18 November 2016

Silja Europa in mid-transformation, 17 November 2016

Kships returns from the child-induced hibernation to bring you this reportage.

Yesterday, I had the chance to visit the Silja Europa in Muuga, where she is undergoing a 16-million euro refit to thoroughly modernise her passenger facilities - including all the cabins. Not only is this the largest individual refit in the history of Tallink, but combined with the refit done last spring it means that nearly all of her passenger facilities will have been modernised - resulting essentially in a brand-new ship as far as the passenger is concerned.

Updated 18.11.2016 at 15:54 with an artist's impression of the Grill House .

Silja Europa

IMO 8919805
Name history: Europa, Silja Europa
Built 1993, Meyer Werft, Germany
Tonnage 59 912 GT
Length 201,78 m
Width 32,60 m
Draught 6,80 m
Ice class 1 A Super
3 123 passengers
3 696 berths (as of 2013, may have been changed)
350 cars
932 lane metres
4 MAN diesels, combined 31 800 kW
2 propellers
2 bow thrusters
1 stern thruster
Speed 22 knots

Heikki Mattila of Aprocos explains the refit onboard the Star.
We sailed to Tallinn on the Star, and whilst en-route Marika Nöjd of Tallink Silja Oy (Tallink Grupp's Finnish subsidiary) and Heikki Mattila of Tallink's trusted interior designers Aprocos explained the refit in detail. I was especially impressed not only by Mattila's designs, which will transform the ship into an attractive contemporary one, but also his enthusiasm about retaining parts of the original decor in his new designs, which makes sense not only from a purely economic point of view but is important from an environmental point of view.

We started our tour from the bridge - which, unlike the public spaces, isn't getting a refit.
The flag collection on the bridge illustrates the ship's varied career. On the top row are Silja Line, Estonia, Denmark and Spain; on the bottom row the Silja Europa's own pennant, Sri Lanka, Indonesia and Australia.
From the bridge, we proceeded up to Deck 12, to the conference rooms and sauna & pool areas. Here, the spaces aren't receiving quite as extensive renovation as elsewhere, being primarily restructed to new upholstery, carpeting and the like.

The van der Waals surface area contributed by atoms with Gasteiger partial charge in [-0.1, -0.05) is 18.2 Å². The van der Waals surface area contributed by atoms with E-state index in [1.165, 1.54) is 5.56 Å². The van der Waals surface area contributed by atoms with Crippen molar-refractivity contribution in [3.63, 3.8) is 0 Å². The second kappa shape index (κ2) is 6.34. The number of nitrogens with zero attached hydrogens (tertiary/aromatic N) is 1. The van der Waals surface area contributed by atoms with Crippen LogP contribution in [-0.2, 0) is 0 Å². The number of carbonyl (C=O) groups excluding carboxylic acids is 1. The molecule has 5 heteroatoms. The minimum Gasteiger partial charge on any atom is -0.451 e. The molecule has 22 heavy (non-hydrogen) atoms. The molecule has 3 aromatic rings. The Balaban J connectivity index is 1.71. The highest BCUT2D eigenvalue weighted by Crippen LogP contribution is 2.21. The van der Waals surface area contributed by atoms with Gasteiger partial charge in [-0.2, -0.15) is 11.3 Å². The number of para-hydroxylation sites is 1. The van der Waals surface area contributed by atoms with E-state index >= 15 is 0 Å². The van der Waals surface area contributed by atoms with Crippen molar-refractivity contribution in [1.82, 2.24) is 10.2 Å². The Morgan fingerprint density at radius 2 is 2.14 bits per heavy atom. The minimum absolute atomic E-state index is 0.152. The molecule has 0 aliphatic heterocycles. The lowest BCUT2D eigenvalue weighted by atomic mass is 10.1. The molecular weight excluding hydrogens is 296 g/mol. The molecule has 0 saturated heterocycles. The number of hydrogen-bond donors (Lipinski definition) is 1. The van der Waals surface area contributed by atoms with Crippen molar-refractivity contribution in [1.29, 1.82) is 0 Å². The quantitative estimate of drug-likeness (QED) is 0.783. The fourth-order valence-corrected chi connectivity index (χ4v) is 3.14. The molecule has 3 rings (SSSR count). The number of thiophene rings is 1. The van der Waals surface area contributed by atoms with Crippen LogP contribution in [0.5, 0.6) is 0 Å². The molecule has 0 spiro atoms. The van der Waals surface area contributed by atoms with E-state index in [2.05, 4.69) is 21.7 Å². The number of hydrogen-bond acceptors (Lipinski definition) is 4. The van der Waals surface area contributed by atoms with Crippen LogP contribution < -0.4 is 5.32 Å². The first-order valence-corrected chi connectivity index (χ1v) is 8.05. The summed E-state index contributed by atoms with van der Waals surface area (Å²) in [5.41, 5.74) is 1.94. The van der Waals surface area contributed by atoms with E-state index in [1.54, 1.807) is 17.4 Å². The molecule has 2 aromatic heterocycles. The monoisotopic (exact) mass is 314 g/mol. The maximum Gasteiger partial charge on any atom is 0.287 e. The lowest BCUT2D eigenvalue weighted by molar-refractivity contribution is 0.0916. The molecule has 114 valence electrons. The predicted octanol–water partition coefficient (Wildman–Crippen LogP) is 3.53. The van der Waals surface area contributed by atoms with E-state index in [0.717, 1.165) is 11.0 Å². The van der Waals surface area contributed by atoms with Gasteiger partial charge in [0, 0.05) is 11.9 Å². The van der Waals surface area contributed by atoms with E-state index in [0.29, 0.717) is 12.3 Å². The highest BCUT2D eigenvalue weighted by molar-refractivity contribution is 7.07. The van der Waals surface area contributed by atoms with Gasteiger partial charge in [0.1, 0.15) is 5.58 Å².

The conference lobby, where new carpeting are being put in in the background.
The sauna bar area has already received new carpeting...
...while new glazed tiles were being put in in the pool area.
In the aft stair lobby (which will also reveive a new look), new upholstery awaits being put in place.
The public toilets will also get a new, less dark look. Many of these were originally faced in red granite and this will be retained in locations where the stone remains in good enough condition.
An impressive part of the Silja Europa's transformation is that ALL cabins will receive a complete makeover, from the suites to the C-class cabins below the car deck (although the latter will receive theirs only in January, to be done while the ship is in service). New bathrooms, storage spaces and in general a lighter, more contemporary look is the word of the day.

A pile of new carpeting awaits installation in the stair lobby of Deck 10.
The cabin corridors will also get an all-new look, replacing the somewhat musty original 1993 design.
Everything must go!
Heikki Mattila shows Sami Koski of Valkeat Laivat one of the cabins that's in a more advanced stage. The sofa here is still to be redone in the new colour scheme. In addition to the black and turquise seen here, other cabins will receive a black and red colour palette instead.
Down on the public room decks, it's not only the public rooms that get a "new look", but here too the corridors, lobbies and staircases will be redone; including the removal of the original staircase artworks in favour of new black-and-white photomurals of the destinations that Tallink and Silja Line sail to.

The bank of elevators on Deck 8 has already been refaced with the new dark stone wall covering.
The atrium, meanwhile, receives a new wall of lights similar to the one found on the aft promenade of the Silja Serenade and Silja Symphony.
An impression of what the main lobby on Deck 7 will look like once the refit is done. Image copyright Aprocos.
The main buffet restaurant forward on Deck 8 is getting a full-scale renovation, with a new look similar to the Grande Buffet onboard the post-refit Silja Serenade and Silja Symphony.
The forward part of the buffet will retain the original custom-made copper light fixtures from 1993, incorporated into the new look.